Dental Care Guidelines
10 things you need to know
Contrary to popular belief, “doggy breath” is not normal. If your pet’s bad breath keeps the two of you from snuggling or you wish you could give your pet a mint, it could be the first sign that he has dental disease, a painful condition caused by bacteria infecting his gums and teeth. What’s even worse, it can lead to serious health issues as infection spreads throughout the body.
Since maintaining oral hygiene is crucial to keeping cats and dogs healthy and happy, AAHA created dental care guidelines to help your veterinarian provide top-notch care. Here are the top 10 things you need to know about these guidelines:
1. Dental disease begins early in life. Small dogs can begin to develop dental disease as early as nine months old. By the time they’ve reached their third birthday, most dogs begin showing signs of dental disease, such as bad breath, yellow tartar buildup on the teeth, and red, swollen gums. Left untreated, throbbing pain and inflammation can cause pets to drop food, drool excessively, paw at their mouths, or become reactive to petting. But, because most dogs and cats are experts at hiding pain, many suffer in silence.
2. Early detection is key. As a part of your pet’s annual veterinary checkup, we recommend dental evaluations at least once a year when your small breed dog reaches one year old, or when your large breed dog turns two.
3. “X-ray vision” is essential for diagnosing dental disease. After examining dental radiographs (X-ray images) of cats and dogs with teeth that appeared normal to the naked eye, veterinarians found 27.8% of dogs and 41.7% of cats had diseased teeth. In pets with abnormal-looking teeth, veterinarians found additional diseased teeth in 50% of dogs and 53% of cats.1
4. Anesthesia makes dental evaluation and treatment safer and less stressful for your pet. Animals don’t like to hold still while their teeth are cleaned. Anesthetized dental cleanings allow veterinarians to make a more accurate diagnosis and decrease the chance of complications, like inhaling water or bacteria produced during the cleaning.
5. Anesthesia is much safer than you think. Our protocols include steps to increase the safety of anesthesia, even in older pets. For example, one trained professional is dedicated to continuously monitoring, recording vital signs, and communicating the findings to the veterinarian. Before anesthesia, your pet will also be carefully screened with bloodwork and other tests to ensure he is free from underlying disease.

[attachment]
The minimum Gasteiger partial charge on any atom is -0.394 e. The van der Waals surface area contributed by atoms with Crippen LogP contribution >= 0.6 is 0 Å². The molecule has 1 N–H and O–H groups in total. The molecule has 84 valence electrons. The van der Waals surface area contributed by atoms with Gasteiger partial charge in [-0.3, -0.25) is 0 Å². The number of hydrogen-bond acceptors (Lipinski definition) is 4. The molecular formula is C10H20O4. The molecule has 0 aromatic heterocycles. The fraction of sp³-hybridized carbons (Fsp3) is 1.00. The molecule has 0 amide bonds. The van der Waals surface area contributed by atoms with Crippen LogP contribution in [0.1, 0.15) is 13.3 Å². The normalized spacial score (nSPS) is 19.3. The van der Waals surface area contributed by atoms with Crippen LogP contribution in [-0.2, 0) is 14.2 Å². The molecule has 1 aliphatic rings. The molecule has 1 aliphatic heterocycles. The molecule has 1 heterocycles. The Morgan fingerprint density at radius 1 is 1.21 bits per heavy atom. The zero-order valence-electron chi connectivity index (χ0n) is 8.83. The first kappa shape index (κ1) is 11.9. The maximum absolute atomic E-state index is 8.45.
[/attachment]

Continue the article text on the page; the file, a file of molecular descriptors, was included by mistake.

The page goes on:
6. Removing plaque from teeth beneath the gums is vital. In fact, it’s even more important than scaling the portion of the teeth we can see. Bacteria thrive under the gumline, causing infections deep in the tooth root and jaw that can spread throughout the body and affect other organs, such as the heart or kidneys.
7. There are many similarities between human and veterinary dentistry. Licensed veterinarians and credentialed technicians use sharp, sterilized instruments, just like those you see in your dentist’s office. Board-certified veterinary dentists go through extensive residency training to perform advanced procedures like root canals, tooth extractions, and crowns. You might even feel the same sense of guilt when your veterinarian asks, “How often do you brush his teeth?” as when you’re asked, “How often do you floss?”
8. We will create a personalized pain protocol to keep your pet comfortable. Although your dog or cat will be anesthetized during a tooth extraction, numbing medications will decrease the amount of general anesthetic needed and can last up to eight hours after the procedure, allowing your pet to rest in comfort. Your veterinarian can tailor your pet’s prescription pain medication to match the procedure so he’ll recover peacefully at home.
9. Don’t forget to brush! Brushing your cat or dog’s teeth every day will promote good oral health and prevent potentially expensive surgeries down the line. It’s easier than you think: There are even special pet toothpastes flavored like beef, chicken, fish, and peanut butter. (Note: Never use human toothpaste, which can contain ingredients like xylitol that are toxic to animals.)
10. Consider using other dental products if brushing isn’t an option. Oral rinses, gels, sprays, water additives, and chews can help with your pet’s dental hygiene. Be sure to look for the Veterinary Oral Health Council (VOHC) seal of approval on all pet dental products, and be wary of any dental chew that doesn’t bend or break easily as these can fracture teeth.